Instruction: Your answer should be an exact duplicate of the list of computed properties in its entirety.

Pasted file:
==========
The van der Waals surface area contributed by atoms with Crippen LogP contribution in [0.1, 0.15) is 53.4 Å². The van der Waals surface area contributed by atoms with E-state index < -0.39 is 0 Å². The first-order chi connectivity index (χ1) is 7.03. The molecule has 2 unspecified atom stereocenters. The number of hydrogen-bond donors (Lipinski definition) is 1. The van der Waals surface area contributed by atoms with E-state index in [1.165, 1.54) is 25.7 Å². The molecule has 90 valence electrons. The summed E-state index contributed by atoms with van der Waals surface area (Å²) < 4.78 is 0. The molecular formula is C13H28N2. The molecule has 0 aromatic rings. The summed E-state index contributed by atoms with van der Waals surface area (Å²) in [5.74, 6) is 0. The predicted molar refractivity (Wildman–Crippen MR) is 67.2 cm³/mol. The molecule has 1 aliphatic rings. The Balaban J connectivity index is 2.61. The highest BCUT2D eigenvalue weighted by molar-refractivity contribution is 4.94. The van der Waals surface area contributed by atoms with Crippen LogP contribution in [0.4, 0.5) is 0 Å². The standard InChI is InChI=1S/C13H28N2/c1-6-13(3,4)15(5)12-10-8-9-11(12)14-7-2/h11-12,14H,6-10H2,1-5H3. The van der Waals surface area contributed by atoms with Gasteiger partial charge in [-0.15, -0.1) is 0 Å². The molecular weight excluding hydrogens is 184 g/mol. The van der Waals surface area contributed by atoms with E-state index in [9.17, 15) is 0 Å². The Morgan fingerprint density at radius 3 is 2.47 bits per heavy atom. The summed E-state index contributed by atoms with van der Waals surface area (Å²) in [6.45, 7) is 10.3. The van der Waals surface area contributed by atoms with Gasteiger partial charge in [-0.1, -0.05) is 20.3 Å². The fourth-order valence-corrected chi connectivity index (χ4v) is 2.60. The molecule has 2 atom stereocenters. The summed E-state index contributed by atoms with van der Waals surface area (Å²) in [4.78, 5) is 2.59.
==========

The van der Waals surface area contributed by atoms with Crippen LogP contribution in [0.1, 0.15) is 53.4 Å². The van der Waals surface area contributed by atoms with E-state index < -0.39 is 0 Å². The first-order chi connectivity index (χ1) is 7.03. The molecule has 2 unspecified atom stereocenters. The number of hydrogen-bond donors (Lipinski definition) is 1. The van der Waals surface area contributed by atoms with E-state index in [1.165, 1.54) is 25.7 Å². The molecule has 90 valence electrons. The summed E-state index contributed by atoms with van der Waals surface area (Å²) < 4.78 is 0. The molecular formula is C13H28N2. The molecule has 0 aromatic rings. The summed E-state index contributed by atoms with van der Waals surface area (Å²) in [5.74, 6) is 0. The predicted molar refractivity (Wildman–Crippen MR) is 67.2 cm³/mol. The molecule has 1 aliphatic rings. The Balaban J connectivity index is 2.61. The highest BCUT2D eigenvalue weighted by molar-refractivity contribution is 4.94. The van der Waals surface area contributed by atoms with Crippen LogP contribution in [0.4, 0.5) is 0 Å². The standard InChI is InChI=1S/C13H28N2/c1-6-13(3,4)15(5)12-10-8-9-11(12)14-7-2/h11-12,14H,6-10H2,1-5H3. The van der Waals surface area contributed by atoms with Gasteiger partial charge in [-0.15, -0.1) is 0 Å². The molecular weight excluding hydrogens is 184 g/mol. The van der Waals surface area contributed by atoms with E-state index in [9.17, 15) is 0 Å². The Morgan fingerprint density at radius 3 is 2.47 bits per heavy atom. The summed E-state index contributed by atoms with van der Waals surface area (Å²) in [6.45, 7) is 10.3. The van der Waals surface area contributed by atoms with Gasteiger partial charge in [-0.1, -0.05) is 20.3 Å². The fourth-order valence-corrected chi connectivity index (χ4v) is 2.60. The molecule has 2 atom stereocenters. The summed E-state index contributed by atoms with van der Waals surface area (Å²) in [4.78, 5) is 2.59.